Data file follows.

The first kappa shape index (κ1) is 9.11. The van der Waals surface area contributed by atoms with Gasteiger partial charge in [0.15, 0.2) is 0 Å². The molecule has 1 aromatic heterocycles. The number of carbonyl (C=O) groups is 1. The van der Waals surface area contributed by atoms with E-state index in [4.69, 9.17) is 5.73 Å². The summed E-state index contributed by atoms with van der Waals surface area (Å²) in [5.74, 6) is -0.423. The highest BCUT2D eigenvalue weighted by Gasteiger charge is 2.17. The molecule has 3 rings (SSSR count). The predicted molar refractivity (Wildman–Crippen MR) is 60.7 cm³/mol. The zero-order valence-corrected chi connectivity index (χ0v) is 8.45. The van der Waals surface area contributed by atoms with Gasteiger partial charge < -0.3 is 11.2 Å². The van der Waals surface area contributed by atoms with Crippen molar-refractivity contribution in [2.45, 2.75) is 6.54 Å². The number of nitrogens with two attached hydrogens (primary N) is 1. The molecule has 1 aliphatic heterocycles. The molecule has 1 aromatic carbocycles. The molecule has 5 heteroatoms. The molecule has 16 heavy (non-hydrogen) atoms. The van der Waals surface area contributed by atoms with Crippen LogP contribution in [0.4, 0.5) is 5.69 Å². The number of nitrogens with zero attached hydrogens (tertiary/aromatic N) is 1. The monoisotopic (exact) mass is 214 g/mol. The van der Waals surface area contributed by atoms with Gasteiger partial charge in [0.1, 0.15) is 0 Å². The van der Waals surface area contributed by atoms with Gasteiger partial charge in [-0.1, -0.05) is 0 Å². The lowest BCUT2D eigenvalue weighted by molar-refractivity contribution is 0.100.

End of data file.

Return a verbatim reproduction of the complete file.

The first kappa shape index (κ1) is 9.11. The van der Waals surface area contributed by atoms with Gasteiger partial charge in [0.15, 0.2) is 0 Å². The molecule has 1 aromatic heterocycles. The number of carbonyl (C=O) groups is 1. The van der Waals surface area contributed by atoms with E-state index in [4.69, 9.17) is 5.73 Å². The summed E-state index contributed by atoms with van der Waals surface area (Å²) in [5.74, 6) is -0.423. The highest BCUT2D eigenvalue weighted by Gasteiger charge is 2.17. The molecule has 3 rings (SSSR count). The predicted molar refractivity (Wildman–Crippen MR) is 60.7 cm³/mol. The zero-order valence-corrected chi connectivity index (χ0v) is 8.45. The van der Waals surface area contributed by atoms with Gasteiger partial charge < -0.3 is 11.2 Å². The van der Waals surface area contributed by atoms with Crippen molar-refractivity contribution in [2.45, 2.75) is 6.54 Å². The number of nitrogens with two attached hydrogens (primary N) is 1. The molecule has 1 aliphatic heterocycles. The molecule has 1 aromatic carbocycles. The molecule has 5 heteroatoms. The molecule has 16 heavy (non-hydrogen) atoms. The van der Waals surface area contributed by atoms with Crippen LogP contribution in [0.4, 0.5) is 5.69 Å². The number of nitrogens with zero attached hydrogens (tertiary/aromatic N) is 1. The monoisotopic (exact) mass is 214 g/mol. The van der Waals surface area contributed by atoms with Gasteiger partial charge in [0.1, 0.15) is 0 Å². The van der Waals surface area contributed by atoms with Gasteiger partial charge in [-0.1, -0.05) is 0 Å². The lowest BCUT2D eigenvalue weighted by molar-refractivity contribution is 0.100.